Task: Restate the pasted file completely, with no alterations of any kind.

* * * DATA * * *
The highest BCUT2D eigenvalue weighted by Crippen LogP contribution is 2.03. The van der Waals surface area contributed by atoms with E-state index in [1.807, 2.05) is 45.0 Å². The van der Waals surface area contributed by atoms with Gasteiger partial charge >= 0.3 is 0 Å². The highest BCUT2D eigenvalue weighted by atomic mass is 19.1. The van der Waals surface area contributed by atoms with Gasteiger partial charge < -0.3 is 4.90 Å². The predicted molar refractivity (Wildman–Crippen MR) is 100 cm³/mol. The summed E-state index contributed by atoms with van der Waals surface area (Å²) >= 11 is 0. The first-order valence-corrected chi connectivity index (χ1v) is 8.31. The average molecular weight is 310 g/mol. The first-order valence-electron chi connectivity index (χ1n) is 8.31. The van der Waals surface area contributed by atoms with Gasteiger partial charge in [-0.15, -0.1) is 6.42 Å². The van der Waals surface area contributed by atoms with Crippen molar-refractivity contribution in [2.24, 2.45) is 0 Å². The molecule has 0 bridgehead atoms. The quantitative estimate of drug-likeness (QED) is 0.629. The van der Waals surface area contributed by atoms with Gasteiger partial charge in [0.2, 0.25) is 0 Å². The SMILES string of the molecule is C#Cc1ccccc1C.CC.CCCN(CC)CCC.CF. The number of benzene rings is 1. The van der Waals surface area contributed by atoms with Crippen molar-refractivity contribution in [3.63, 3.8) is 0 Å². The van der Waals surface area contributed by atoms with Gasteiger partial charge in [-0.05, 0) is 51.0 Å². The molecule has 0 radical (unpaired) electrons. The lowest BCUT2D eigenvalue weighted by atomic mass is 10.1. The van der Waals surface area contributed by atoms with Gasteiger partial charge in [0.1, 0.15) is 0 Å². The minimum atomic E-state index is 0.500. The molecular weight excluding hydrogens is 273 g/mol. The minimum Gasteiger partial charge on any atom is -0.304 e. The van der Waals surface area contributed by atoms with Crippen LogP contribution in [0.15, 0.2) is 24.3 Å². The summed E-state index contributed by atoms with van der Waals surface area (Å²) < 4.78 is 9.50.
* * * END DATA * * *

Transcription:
The highest BCUT2D eigenvalue weighted by Crippen LogP contribution is 2.03. The van der Waals surface area contributed by atoms with E-state index in [1.807, 2.05) is 45.0 Å². The van der Waals surface area contributed by atoms with Gasteiger partial charge >= 0.3 is 0 Å². The highest BCUT2D eigenvalue weighted by atomic mass is 19.1. The van der Waals surface area contributed by atoms with Gasteiger partial charge < -0.3 is 4.90 Å². The predicted molar refractivity (Wildman–Crippen MR) is 100 cm³/mol. The summed E-state index contributed by atoms with van der Waals surface area (Å²) >= 11 is 0. The first-order valence-corrected chi connectivity index (χ1v) is 8.31. The average molecular weight is 310 g/mol. The first-order valence-electron chi connectivity index (χ1n) is 8.31. The van der Waals surface area contributed by atoms with Gasteiger partial charge in [-0.15, -0.1) is 6.42 Å². The van der Waals surface area contributed by atoms with Crippen molar-refractivity contribution in [2.24, 2.45) is 0 Å². The molecule has 0 bridgehead atoms. The quantitative estimate of drug-likeness (QED) is 0.629. The van der Waals surface area contributed by atoms with Gasteiger partial charge in [0.2, 0.25) is 0 Å². The SMILES string of the molecule is C#Cc1ccccc1C.CC.CCCN(CC)CCC.CF. The number of benzene rings is 1. The van der Waals surface area contributed by atoms with Crippen molar-refractivity contribution in [3.63, 3.8) is 0 Å². The van der Waals surface area contributed by atoms with Gasteiger partial charge in [-0.05, 0) is 51.0 Å². The molecule has 0 radical (unpaired) electrons. The lowest BCUT2D eigenvalue weighted by atomic mass is 10.1. The van der Waals surface area contributed by atoms with Gasteiger partial charge in [0.1, 0.15) is 0 Å². The minimum atomic E-state index is 0.500. The molecular weight excluding hydrogens is 273 g/mol. The minimum Gasteiger partial charge on any atom is -0.304 e. The van der Waals surface area contributed by atoms with Crippen LogP contribution in [0.15, 0.2) is 24.3 Å². The summed E-state index contributed by atoms with van der Waals surface area (Å²) < 4.78 is 9.50.